/ GPS for hiking
What I'm looking for is something to support my ropey map reading skills and something extremely reliable should we ever get in strife and need to give an accurate position.
I have GPS on my smartphone but it loses it's signal as often as it keeps it and the battery life is short when it's on. Basically I don't trust it and it's put me off just using the phone GPS function.
I've just upgraded my car sat nav and it's been an education in just how much improved systems can get - that they are not all the same when it comes to keeping or losing signal and usability.
Any advice welcome.
As a side note, I would strongly recommend that you take a "course" for navigation skills. N ot necessarily from a pro, maybe you can find a friend who knows enough. But if you have no friend and £50 to invest in a GPS, I would rather invest them in a one-day course with a professional. It doesn't take a lot of time to learn the basics and you can practice on easy days. This is definitely a set of skills worth having. You can then impress your child, and tell him/her you have learned all these skills when you were captain in the southern seas/explorer in Patagonia/treasure hunter in New Guinea. Sorry for the lecture, but I really really think you would be happier with OS wizardry than shiny gadgets.
Agreed. Not only that, but a 1m (10 figure) grid ref fix from a simple GPS receiver isn't a lot of good if you cannot relate it the the ground, and how to get out of where you are; you need to be able to read a map to understand where you are, where you want to go, and how to get there safely.
You could download a route and load it into a GPS receiver, and get it to guide you along the route, but you could get into real trouble if you do, and a map, and the ability to read it, is essential.
The OS have some fairly good teaching materials, which should cover the basics:
or for younger readers:
These comments aren't in any way meant to be having a go at you.
If you do get a GPS, some kids do seem to love geocaching, and, if used with a map to plan routes between caches, this can be a fun way to learn to navigate, and to hunt 'treasure'.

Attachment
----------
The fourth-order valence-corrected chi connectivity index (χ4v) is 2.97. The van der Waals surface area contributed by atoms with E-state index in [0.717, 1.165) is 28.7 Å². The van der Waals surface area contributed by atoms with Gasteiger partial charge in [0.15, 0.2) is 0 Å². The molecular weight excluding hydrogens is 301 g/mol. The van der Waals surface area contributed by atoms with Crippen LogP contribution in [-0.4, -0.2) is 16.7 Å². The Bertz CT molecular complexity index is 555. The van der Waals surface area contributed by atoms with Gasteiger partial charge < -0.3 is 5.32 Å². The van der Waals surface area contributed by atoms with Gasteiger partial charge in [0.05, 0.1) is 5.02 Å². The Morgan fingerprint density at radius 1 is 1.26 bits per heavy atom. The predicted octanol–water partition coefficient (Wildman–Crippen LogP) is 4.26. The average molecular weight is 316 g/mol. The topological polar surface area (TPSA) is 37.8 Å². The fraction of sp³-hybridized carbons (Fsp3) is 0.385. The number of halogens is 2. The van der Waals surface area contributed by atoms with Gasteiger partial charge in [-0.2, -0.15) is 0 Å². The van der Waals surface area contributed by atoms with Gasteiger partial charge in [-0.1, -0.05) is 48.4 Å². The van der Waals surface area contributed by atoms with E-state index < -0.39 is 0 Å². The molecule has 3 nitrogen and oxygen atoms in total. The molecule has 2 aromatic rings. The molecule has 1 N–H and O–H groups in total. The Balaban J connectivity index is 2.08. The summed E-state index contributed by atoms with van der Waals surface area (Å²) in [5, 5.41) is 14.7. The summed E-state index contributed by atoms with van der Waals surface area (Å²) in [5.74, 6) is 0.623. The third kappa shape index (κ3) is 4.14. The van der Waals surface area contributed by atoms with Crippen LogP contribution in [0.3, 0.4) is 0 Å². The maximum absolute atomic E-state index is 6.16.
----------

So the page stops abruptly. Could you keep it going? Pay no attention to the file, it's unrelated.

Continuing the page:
GPS receivers come in all flavours, from simple ones that give just a grid ref, to ones that have full OS or other mapping, can plan routes, etc. I use a mapping GPS PDA that doesn't support routes, and use it as a 'live map'; it shows me where I am, but I still have to work out where to go, and how.
I would be interested in recommendations for GPS devices that can last a long day (>10, up to 24 hours) in the hills on a single charge. My garmin 410 watch costs about £150 or so but lasts about 8 hours only, which is fine for running and probably for any walk a 5 year old could manage, but is not enough for whole-day outings.
Even with superb map reading skills, a GPS device is still great for finding out where you went, how fast you were, ascent etc. I love mine. It has not replaced use of a compass etc, but has added to the pleasure of having been out and about
Is it for navigating? Or for recording where you went?
If its the latter, the igotu logger would be ideal.
It's about the size of a single chunk from a Yorkie bar, and the battery can last weeks (depending on the recording freqency).
Maplin sell them for £40.
> I would be interested in recommendations for GPS devices that can last a long day (>10, up to 24 hours) in the hills on a single charge. My garmin 410 watch costs about £150 or so but lasts about 8 hours only, which is fine for running and probably for any walk a 5 year old could manage, but is not enough for whole-day outings.
The etrex Legend I have lasts well over 16 hours,( I use rechargeables) and there are some very high capacity rechargeable batteries available. ( OR just carry spare batteries)